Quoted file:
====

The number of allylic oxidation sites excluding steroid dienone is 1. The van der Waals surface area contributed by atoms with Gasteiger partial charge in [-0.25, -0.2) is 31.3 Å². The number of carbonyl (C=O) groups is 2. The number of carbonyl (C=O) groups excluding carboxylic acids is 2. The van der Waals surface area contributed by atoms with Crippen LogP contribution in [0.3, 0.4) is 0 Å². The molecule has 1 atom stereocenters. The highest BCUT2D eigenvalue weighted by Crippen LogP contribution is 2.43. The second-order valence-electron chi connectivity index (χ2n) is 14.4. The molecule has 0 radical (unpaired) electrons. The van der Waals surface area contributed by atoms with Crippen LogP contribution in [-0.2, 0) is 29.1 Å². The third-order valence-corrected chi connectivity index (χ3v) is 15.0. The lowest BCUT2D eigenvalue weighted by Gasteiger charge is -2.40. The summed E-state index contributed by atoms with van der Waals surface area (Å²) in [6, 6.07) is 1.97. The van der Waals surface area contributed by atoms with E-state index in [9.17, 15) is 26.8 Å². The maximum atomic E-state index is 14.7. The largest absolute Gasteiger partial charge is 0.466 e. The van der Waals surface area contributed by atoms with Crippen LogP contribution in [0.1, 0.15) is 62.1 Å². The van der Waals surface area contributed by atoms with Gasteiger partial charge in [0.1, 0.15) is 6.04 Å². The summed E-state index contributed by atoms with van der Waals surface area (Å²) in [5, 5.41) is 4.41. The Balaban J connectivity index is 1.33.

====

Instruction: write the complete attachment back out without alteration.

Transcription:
The number of allylic oxidation sites excluding steroid dienone is 1. The van der Waals surface area contributed by atoms with Gasteiger partial charge in [-0.25, -0.2) is 31.3 Å². The number of carbonyl (C=O) groups is 2. The number of carbonyl (C=O) groups excluding carboxylic acids is 2. The van der Waals surface area contributed by atoms with Crippen LogP contribution in [0.3, 0.4) is 0 Å². The molecule has 1 atom stereocenters. The highest BCUT2D eigenvalue weighted by Crippen LogP contribution is 2.43. The second-order valence-electron chi connectivity index (χ2n) is 14.4. The molecule has 0 radical (unpaired) electrons. The van der Waals surface area contributed by atoms with Crippen LogP contribution in [-0.2, 0) is 29.1 Å². The third-order valence-corrected chi connectivity index (χ3v) is 15.0. The lowest BCUT2D eigenvalue weighted by Gasteiger charge is -2.40. The summed E-state index contributed by atoms with van der Waals surface area (Å²) in [6, 6.07) is 1.97. The van der Waals surface area contributed by atoms with E-state index in [9.17, 15) is 26.8 Å². The maximum atomic E-state index is 14.7. The largest absolute Gasteiger partial charge is 0.466 e. The van der Waals surface area contributed by atoms with Crippen LogP contribution in [0.1, 0.15) is 62.1 Å². The van der Waals surface area contributed by atoms with Gasteiger partial charge in [0.1, 0.15) is 6.04 Å². The summed E-state index contributed by atoms with van der Waals surface area (Å²) in [5, 5.41) is 4.41. The Balaban J connectivity index is 1.33.